Volume 9, Issue 4 (Winter 2006)                   hmj 2006, 9(4): 227-234 | Back to browse issues page

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Mahboobi A, Baghestani S, Hamedi Y, Heidari M, Vahdani M. Epidemiology of dermatophytosis in Bandar Abbas, Iran 2003-2004. hmj. 2006; 9 (4) :227-234
URL: http://hmj.hums.ac.ir/article-1-266-en.html
Abstract:   (9648 Views)
Introduction: Dermatophytes are fungi that require keratin for growth. These fungi can cause skin, hair, and nail infections. Dermatophytes are spread by direct contact from other people (anthropophilic organisms), animals (zoophilic organisms), and soil (geophilic organisms), as well as indirectly from fomites. Dermatophyte infections can be readily diagnosed based on the history, physical examination, and potassium hydroxide (KOH) preparation. Variable clinical forms require different therapeutic approaches. The aim of this study was to analysis different clinical types of dermatophytosis and their etiologic agents as well.
Methods: In this epidemiological study, a total of 402 clinically suspected cases of dermatomycoses ,from three different dermatology clinics in Bandar Abbas were examined for causative fungi during September 2003 to March 2005.. The patients were clinically examined by dermatologist. The causative organisms were identified by potassium hydroxide preparation and cultured in Sabouraud dextrose agar slants. Macroscopic appearances of colonies, microscopic examination through slide culture and biochemical tests were used to identify the fungi. The results were presented using descriptive statistics.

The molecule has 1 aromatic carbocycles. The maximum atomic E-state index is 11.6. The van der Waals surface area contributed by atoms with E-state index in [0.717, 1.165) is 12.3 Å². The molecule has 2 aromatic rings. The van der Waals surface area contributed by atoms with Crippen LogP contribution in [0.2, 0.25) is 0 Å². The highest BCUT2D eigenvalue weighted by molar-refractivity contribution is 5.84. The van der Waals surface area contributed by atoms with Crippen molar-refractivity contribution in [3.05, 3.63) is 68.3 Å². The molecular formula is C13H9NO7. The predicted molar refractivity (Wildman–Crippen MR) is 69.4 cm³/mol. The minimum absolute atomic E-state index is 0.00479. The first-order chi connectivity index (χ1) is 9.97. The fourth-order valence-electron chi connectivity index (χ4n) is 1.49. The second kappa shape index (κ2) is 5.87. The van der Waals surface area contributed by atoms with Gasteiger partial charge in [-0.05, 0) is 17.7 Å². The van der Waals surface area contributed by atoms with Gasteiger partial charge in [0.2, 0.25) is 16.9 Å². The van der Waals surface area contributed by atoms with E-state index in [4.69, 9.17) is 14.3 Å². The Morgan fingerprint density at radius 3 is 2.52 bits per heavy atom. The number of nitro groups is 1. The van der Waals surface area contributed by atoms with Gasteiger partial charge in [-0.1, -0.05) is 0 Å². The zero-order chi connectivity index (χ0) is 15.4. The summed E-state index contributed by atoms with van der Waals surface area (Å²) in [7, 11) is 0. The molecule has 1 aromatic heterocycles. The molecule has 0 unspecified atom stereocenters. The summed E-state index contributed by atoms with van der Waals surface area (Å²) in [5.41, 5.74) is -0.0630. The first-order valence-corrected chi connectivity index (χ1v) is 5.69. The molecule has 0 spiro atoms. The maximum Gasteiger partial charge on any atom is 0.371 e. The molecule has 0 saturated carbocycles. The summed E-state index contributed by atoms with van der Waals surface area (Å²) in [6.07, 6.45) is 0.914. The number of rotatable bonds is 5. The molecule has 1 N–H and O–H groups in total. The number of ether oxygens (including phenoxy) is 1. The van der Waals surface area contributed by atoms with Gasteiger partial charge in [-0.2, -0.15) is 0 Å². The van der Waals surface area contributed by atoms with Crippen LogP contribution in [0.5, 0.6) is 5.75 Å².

Results: From total 402 suspected cases, 299 were culture positive. The most frequent clinical form of dermatophytosis, were Tinea cruris (37.5%), tinea capitis (22.5%), tinea corporis (20.7%). Male patients were infected mainly with tinea cruris, tinea capitis and tinea pedis, while female patients were infected mainly with tinea unguium. Nevertheless, the incidence of tinea manuum in males was the same as those in females. The non-inflammatory 'gray patch' variety was the most common clinical type. The most frequent isolated agents, were Trichophyton mentagrophytes (35.8%), T. rubrum (25.1%), and Epidermophyton fluccosum (22.4%)
Conclusion: Dermatophyte infections are still a major health issue in the region. To plan strategies for infection control, epidemiological surveys are essential. This study revealed that the main etiologic fungi were anthropophilic. In order to diminish dermatophytosis, sanitary conditions should be improved.
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Type of Study: Research | Subject: General
Received: 2012/10/23 | Accepted: 2017/10/15 | Published: 2017/10/15

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